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Healing the Body Politic

El Salvador's Popular Struggle for Health Rights from Civil war to Neoliberal Peace

Sandy Smith-Nonini

Publication Year: 2010

Healing the Body Politic examines the contested place of health and development in El Salvador over the last two decades. It recounts the dramatic story of radical health activism from its origins in liberation theology and guerrilla medicine during the third-world country's twelve-year civil war, through development of a remarkable "popular health system," administered by lay providers in a former war zone controlled by leftist rebels. The ethnography contributes to the integration of medical and political anthropology by bringing the semiotics of health and the body to bear on cultural understandings of warfare, the state, and globalization.

Published by: Rutgers University Press

Acknowledgments

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pp. ix-x

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Prologue: Terror and Healing in El Salvador

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pp. xi-xix

In the first spring of the new millennium, eight years after the civil war, residents of San Salvador found themselves caught in an eerie d

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Introduction: Theorizing the Body and the State

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pp. 1-21

In this book I recount a series of underreported struggles over health rights in El Salvador that date to the beginnings of the civil war in the 1980s. I examine the potential for a nondualistic theory of the body politic, or what Bryan Turner (1992) has called “a biopolitics of the somatic society.” Used in this way, body politic refers to the implicit moral ecology and sense of social...

Part One: Exclusion and the Politics of Bare Life

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1. Manufacturing Ill-being

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pp. 25-47

After the cease-fire when I began studying popular health in Guarjila, a resettled village of northeast Chalatenango, I initially talked to patients I met at the clinic and then asked permission to visit them at home for a follow-up interview. At the end of one such visit in the open-air dining area of an elderly woman’s champa, I stood to put my notebook away when Marta Ramos, who had been describing her granddaughter’s persistent cold, suddenly...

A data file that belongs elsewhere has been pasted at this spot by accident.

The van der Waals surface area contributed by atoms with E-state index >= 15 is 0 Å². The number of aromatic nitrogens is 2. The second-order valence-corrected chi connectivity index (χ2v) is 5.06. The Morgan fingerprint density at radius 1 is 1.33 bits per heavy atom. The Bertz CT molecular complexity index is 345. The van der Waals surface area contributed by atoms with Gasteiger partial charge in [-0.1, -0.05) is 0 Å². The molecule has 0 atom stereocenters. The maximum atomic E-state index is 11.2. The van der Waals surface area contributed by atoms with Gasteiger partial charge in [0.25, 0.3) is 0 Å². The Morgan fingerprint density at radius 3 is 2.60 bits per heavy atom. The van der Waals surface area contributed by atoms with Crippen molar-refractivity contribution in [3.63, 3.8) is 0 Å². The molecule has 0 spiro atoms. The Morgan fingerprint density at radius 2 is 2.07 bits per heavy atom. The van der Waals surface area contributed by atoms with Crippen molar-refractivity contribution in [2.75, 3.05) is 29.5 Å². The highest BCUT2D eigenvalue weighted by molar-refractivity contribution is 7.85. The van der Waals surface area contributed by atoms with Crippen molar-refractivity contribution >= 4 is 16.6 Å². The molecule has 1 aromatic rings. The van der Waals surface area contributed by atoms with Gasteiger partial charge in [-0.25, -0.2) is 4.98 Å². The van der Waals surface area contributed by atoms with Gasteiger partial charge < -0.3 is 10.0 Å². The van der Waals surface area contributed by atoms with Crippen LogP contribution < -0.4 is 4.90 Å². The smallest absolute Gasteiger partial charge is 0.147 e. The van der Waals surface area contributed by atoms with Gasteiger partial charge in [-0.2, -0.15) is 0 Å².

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2. Repression's Repercussions

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pp. 48-71

My excursions to Chalatenango from the capital began with a two-hour ride on a crowded bus. The Troncal Norte wound around the foothills of the extinct Guazapa volcano, a rebel stronghold during the war. The bus stopped briefly in bustling Aguilares, where pupusa stands lined the road, and young women assaulted the bus hawking El Salvador’s famous bean- or cheese-filled tortilla pies and refrescos (fruit drinks) in...

Part Two: War Against Health

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3. Insurgent Health

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pp. 75-97

The power to heal is the existential antithesis to the power to kill, and healing has been a common site of religious and political transformation in many cultures (Glick 1977). In Marxist traditions, Friedrich Engels’s 1845 study, The Condition of the Working Class in England, was the first scholarly effort to examine the health of the public as both materially related to capitalist expansion and a site for revolutionary struggle. For its part, Catholicism...

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4. Low-Intensity Conflict and the War against Health

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pp. 98-121

The prologue of this book recounts my 1989 investigation of a Salvadoran army ambush of an FMLN mobile clinic. Witnesses and forensic evidence concurred that a U.S.-trained Special Forces unit quietly mounted a 60-mm gun on a ridge above the camp and methodically machine-gunned ten patients and health workers while soldiers chased down Mexican doctor Alejandra Bravo Betancourt and a lay nurse who fled the scene, raping, torturing, and killing both of them (Smith 1989a). While one of the more egregious cases, this...

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5. Pacification